Tuesday, September 29, 2015
a bit of history and some yard work
Panel installed, circles with stars delivered. When I delivered the circles I got to see for the first time the railing that they are accents for in the little theater in the Texas history museum at the San Jacinto Monument, the battleground where the Mexican General Santa Anna was captured by General Sam Houston of the Texian army and as a result of which Mexico eventually forfeited about half it's territory, an area that encompassed all of Texas and parts of New Mexico, Oklahoma, Kansas, Colorado, and on up into Wyoming.
We have finished all the work we had in the shop so I should be starting on some new models but I keep casting my eye outdoors. So much work to be done out there.
Last Friday afternoon I got out there and hacked back the wild space that continually encroaches on the yard. I cut down about half a dozen small rain trees (3” in diameter or less) that were leaning into the big cedar providing a bridge for the wild grape vine that was all up in it. Got all that pulled out and lugged over to my not-in-residence neighbor's burn pile since, technically, all that stuff was on his property. The cedar is on the property line so I claim possession.
This is the cleaned up shot taken from my neighbor's side. As usual it didn't occur to me to take a 'before' pic. The shed is ours, about 5' from either property line.
Sunday was overcast all day so I took advantage and expanded the flower bed around the water lily pond...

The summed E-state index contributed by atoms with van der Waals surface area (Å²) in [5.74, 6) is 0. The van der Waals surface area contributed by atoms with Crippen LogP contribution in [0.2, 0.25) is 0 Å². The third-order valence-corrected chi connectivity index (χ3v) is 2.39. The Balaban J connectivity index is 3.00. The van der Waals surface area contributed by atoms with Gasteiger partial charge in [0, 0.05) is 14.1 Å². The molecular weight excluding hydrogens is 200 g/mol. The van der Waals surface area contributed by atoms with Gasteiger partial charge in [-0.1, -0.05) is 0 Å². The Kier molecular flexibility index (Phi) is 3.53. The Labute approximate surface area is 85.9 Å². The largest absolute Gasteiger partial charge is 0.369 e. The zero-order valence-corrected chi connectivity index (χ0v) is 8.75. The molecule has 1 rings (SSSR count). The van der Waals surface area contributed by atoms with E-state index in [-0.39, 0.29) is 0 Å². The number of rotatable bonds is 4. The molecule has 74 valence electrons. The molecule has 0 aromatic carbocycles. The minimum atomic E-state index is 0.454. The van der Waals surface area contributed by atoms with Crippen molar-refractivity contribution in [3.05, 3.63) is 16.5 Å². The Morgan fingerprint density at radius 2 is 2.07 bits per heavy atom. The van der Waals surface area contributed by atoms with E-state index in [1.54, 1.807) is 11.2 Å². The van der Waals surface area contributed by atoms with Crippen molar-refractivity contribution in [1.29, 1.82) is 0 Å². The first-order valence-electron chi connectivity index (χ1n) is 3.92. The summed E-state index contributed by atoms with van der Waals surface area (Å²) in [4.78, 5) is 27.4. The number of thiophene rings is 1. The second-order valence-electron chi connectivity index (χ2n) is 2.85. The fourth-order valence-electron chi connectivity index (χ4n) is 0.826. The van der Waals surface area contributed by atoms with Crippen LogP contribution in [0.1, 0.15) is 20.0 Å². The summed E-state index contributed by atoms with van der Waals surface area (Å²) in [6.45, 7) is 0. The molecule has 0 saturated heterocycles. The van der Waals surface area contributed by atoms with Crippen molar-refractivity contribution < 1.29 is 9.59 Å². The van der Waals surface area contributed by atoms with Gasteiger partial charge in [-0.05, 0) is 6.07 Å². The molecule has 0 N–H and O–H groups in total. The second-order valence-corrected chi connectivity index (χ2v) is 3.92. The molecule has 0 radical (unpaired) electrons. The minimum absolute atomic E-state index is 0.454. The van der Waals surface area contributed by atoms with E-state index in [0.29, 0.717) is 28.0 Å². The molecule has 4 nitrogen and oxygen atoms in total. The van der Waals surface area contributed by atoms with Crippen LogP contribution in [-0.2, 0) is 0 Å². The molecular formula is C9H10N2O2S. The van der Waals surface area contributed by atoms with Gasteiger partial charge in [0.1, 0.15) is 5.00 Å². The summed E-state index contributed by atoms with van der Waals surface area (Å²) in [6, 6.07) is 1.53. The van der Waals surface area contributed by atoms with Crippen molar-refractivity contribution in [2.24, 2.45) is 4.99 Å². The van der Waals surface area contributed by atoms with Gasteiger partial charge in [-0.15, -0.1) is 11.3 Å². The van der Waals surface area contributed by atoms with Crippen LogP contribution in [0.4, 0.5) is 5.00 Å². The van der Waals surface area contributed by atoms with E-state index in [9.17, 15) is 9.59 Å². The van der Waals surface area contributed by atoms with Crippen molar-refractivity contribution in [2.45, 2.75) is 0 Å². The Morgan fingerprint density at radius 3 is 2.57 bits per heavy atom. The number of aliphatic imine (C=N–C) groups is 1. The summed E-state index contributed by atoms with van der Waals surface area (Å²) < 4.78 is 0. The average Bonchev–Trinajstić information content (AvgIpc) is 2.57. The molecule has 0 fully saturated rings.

the one that has the natural filter that this:
is growing in, which is called white snowflake I recently found out, and it smells so sweet. I had no idea it was so fragrant...so I could get the cutting from the heritage rose at the old city house in the ground since it wasn't doing all that well in the pot I stuck it in a year ago. The rose bush at the old house was from a cutting my across-the-street-neighbor gave me many years ago and I'm not sure where she got it. You can barely see it for the mistflower that hitchhiked along and is now blooming.
The mistflower (a native wild ageratum) is invasive and spreads through root runners and seed and it will quickly fill in any available space. I do love it anyway (though I have learned to be ruthless when it starts getting too greedy) and am glad it is getting established here. I'll put a clump over at the shop when it gets big enough and it can run wild to it's heart's content over there.
Well, I've managed to waste another perfectly good day and got nothing accomplished either outside or in. Guess I'll go take the dog for a walk.